Households struggling to pay their bills can also contact their supplier or ask for help from a debt advice charity.   

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Rising inflation and food costs

Inflation fears were fuelled again this month, when the headline CPI rate recorded its largest jump ever in August to 3.2 per cent - with the Bank of England predicting it could soar above 4 per cent by the end of the year. 

Contributing to the rise was a jump in the price of food and drinks, partly as a result of the supply chain crisis gripping the country.

Food and non-alcoholic drink prices rose 1.1 per cent between July and August, and by 0.3 per cent over the year, according to the latest figures by the Office for National Statistics. 

The average price of a pint in the pub across the country could soon pass £4, the ONS said

The average price of a pint in the pub across the country could soon pass £4, the ONS said. 

Last year, the average household spent £277 a month on food expenses, but the latest inflation reading suggest this could increase to £285 a month this year, according to analysis by Royal London. 

'Anyone who has been to the supermarket recently will have noticed that their weekly bill has been rising,' said Suter. 

'A combination of shipping issues, driver shortages, supply chain issues and a leap in demand have all lead to a spike in prices – in July we saw the largest monthly rise in food costs. 

'While you can't directly combat rising prices, you can reduce your food bill. There are lots of offers out there for using online grocery delivery services for the first time, which can get decent discounts on a shop. 

'Or you can go back to the old fashioned methods of sticking to your list, meal planning and budgeting.'

Five budgeting tips 

Insurer Royal London, which has partnered with charity Turn2us, has outlined five steps you can take to save money.

1. Write a monthly budget

If your income has reduced, you will have to consider your spending and one of the best ways to do this is by working out a monthly budget.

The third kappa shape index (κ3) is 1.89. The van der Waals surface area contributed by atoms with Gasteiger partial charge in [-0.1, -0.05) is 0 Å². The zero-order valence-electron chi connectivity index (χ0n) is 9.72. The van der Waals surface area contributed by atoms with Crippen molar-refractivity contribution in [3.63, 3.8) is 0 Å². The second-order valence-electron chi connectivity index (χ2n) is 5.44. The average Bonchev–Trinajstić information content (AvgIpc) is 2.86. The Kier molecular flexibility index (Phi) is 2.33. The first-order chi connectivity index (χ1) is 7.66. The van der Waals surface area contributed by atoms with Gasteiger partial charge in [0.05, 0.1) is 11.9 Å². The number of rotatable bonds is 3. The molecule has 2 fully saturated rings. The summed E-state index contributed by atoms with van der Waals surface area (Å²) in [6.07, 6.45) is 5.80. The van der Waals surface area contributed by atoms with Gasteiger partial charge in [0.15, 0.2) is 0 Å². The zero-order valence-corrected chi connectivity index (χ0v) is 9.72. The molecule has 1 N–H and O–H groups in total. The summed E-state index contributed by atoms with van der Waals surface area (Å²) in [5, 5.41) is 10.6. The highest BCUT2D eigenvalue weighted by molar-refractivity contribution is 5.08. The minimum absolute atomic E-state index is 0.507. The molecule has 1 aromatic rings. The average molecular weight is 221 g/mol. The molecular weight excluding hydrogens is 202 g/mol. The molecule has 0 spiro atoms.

Start by working out how much money you will need to cover your monthly essentials such as your rent or mortgage, utility bills, council tax and any other debts, such as credit cards and/or personal loans. Once you've done this, you should have a clearer picture of how much money you have to spend on areas such as your weekly shop.

2. Check your benefits entitlement

It can be complicated to work out what state benefits you are entitled to. Charity Turn2Us have a benefits calculator to check your entitlement to means-tested benefits. The results page will tell you which means-tested benefits and tax credits you may be entitled to and how much you may receive.

3. Shop around and switch your household bills

You can save money by shopping around and looking for better deals for energy, broadband, and car and home insurance.

Normally, you would be able to save money on energy bills by switching from the standard variable tariff to a better deal. However, volatile energy pricing means that this may be the cheapest option at the moment. It's worth double checking with your provider that you are on the best tariff available to you.

Broadband tends to be more expensive for those who are 'out of contract' - 20million customers according to Ofcom are 'out of contract' and therefore likely to be over-paying.

4. Check your eligibility for help with council tax

If you don't think you will be able to afford to pay your Council Tax because you're now on a lower income or claiming benefits, you might be eligible for a council tax reduction. What you get will depend on where you live, your circumstances, your household income and whether you have children or other dependants living with you.

5. Review your subscriptions

If you are having to get by on a reduced income, your focus should be on covering essential costs such as your mortgage or rent, utility and food bills and cutting back on non-essential spending.

It's worth having a quick look through your bank transactions and credit card statements over the last few months to remind you of any regular payments that come out.